Videoartist of the month June 2020
Netartist of the Month June 20290
In Memoriam David Crawford
In Memoriam David Crawford
Netartist of the Month June 2020
Videoartist of the Month June 2020
As long as he lived, David Crawford belonged to one of Wilfried favourite artists during the early years of his curatorial activities. David Crawford participated in several JavaMuseum shows, in 2003 he received the JavaArtist of the Year Award – for his excellence. He participated in Violence Online Festival, Cinematheque – Slowtime – Quicktime as an artistic medium, and more. His main work represents a kind of fusion between digital video and netart, a typical expression in times when technology (broadbandwidth Internet) wasn’t advanced yet. By using Flash as the creation environments it was possible even in the early years of the Millenium to present moving pictures, and this is most important, David Crawford gave the few individual images forming an individual stop motion animation a particular relevance, this was standing in opposite to the later use of the mass medium video, when the individual image was loosing its relevance. In this way, David Crawford was also an important videoartist, even if his motion picture work is mainly reduced to his very short “stop motion studies” based of a composition of indivual photographs, which were allowing him, however, to go deeply into the human “psyche” by focussing on short essential movements.
One day in 2009, Wilfried was wondering, why David Crawford had stopped submitting his works like he had done the years before, and only many years later, Wilfried became aware that this talented artists had faded away. Today in June 2020, 11 years after David Crawfords death, his stop-motion studies are as fresh and current as they were in the year of creation, this is a cause to be delighted, as well as to be very sad.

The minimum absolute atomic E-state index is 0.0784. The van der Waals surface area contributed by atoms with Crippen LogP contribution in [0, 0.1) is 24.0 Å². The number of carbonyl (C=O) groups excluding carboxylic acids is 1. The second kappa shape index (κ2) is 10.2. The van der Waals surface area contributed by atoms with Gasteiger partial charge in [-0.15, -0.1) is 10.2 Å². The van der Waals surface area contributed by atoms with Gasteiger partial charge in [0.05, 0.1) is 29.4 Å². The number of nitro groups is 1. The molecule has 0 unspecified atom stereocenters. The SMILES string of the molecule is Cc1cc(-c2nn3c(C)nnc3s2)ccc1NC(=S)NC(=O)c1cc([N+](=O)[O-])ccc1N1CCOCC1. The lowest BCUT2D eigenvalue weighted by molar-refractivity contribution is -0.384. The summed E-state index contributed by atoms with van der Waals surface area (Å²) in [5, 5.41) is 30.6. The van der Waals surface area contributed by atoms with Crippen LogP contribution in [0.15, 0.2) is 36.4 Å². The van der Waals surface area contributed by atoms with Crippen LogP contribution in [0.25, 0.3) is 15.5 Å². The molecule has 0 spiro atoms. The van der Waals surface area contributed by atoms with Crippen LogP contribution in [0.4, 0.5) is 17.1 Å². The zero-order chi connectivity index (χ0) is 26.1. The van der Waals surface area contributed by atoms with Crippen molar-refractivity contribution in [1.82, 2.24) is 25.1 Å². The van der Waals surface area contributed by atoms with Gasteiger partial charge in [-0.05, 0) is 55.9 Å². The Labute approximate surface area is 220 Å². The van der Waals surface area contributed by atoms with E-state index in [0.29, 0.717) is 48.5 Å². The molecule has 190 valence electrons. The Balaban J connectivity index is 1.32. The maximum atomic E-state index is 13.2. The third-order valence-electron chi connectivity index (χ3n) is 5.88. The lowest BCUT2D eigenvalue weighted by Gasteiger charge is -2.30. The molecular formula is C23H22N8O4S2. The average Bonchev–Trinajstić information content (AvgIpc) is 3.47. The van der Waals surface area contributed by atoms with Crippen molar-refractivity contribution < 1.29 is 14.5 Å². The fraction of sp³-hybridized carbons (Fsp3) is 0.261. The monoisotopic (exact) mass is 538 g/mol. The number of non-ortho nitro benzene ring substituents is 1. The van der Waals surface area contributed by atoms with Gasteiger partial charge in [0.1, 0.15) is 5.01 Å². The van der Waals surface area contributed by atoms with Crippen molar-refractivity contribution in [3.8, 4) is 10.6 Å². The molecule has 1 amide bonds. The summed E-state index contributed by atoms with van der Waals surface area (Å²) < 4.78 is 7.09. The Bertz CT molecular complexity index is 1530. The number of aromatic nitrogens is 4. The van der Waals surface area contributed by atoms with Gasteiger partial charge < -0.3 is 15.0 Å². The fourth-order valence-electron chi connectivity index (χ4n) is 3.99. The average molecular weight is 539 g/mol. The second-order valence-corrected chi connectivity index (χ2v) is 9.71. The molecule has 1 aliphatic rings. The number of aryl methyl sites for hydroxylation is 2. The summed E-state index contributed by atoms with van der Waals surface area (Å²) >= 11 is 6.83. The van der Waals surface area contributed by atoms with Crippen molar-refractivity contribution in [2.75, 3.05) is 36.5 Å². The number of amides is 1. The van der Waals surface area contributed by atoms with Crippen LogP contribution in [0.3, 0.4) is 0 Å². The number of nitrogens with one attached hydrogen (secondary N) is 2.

David, even if time goes on and out of sight is mostly out of mind, the art context Wilfried was creating during the past 20 years, will never forget you as gifted artist!
Unfortunanety, Wilfried had never the chance to meet you in person, so let’s keep us connected via art!
It is said that 90% of human communication is non-verbal. In these photographs, the body language of the subjects becomes the basic syntax for a series of animations exploring movement, gesture, and algorithmic montage. Many sequences document a person’s reaction to being photographed by a stranger. Some smile, others snarl, still others perform. Some pretend not to notice. Underneath all of this are assumptions and unknowns unique to each situation.
The Stop Motion Studies extend my long-standing interest in narrative and, in particular, look at the subway as a stage upon which social dynamics and individual behavior are increasingly mediated by digital technology. As one of the most vibrant and egalitarian networks in our cities, subways bring people from a wide range of social and cultural backgrounds into close contact with each other. This process plays a significant role in shaping both the character of a city as well as our individual identities.
David Crawford (1970-2009) studied film, video, and new media at the Massachusetts College of Art and received a BFA in 1997. He received several Turbulence.org Commissions, including Here and Now (1998), National Velvet (2000), and Stop Motion Studies – Tokyo (2003). In 2000, his Light of Speed project was a finalist for the SFMOMA Webby Prize for Excellence in Online Art. In 2003, Crawford’s Stop Motion Studies project received an Artport Gate Page Commission from the Whitney Museum of American Art, an Award of Distinction in the Net Vision category at the Prix Ars Electronica, and became part of the public collection of the Moderna Museet in Stockholm (SMS – Series 6).
In 2004, he received an MSc from Chalmers University of Technology and taught at The School of the Art Institute of Chicago. Crawford received his PhD in 2009 from the Faculty of Fine, Applied and Performing Arts at Göteborg University in Sweden. His artwork has been featured by the Guardian and Leonardo. His writing has been published by Princeton Architectural Press and SpringerWienNewYork.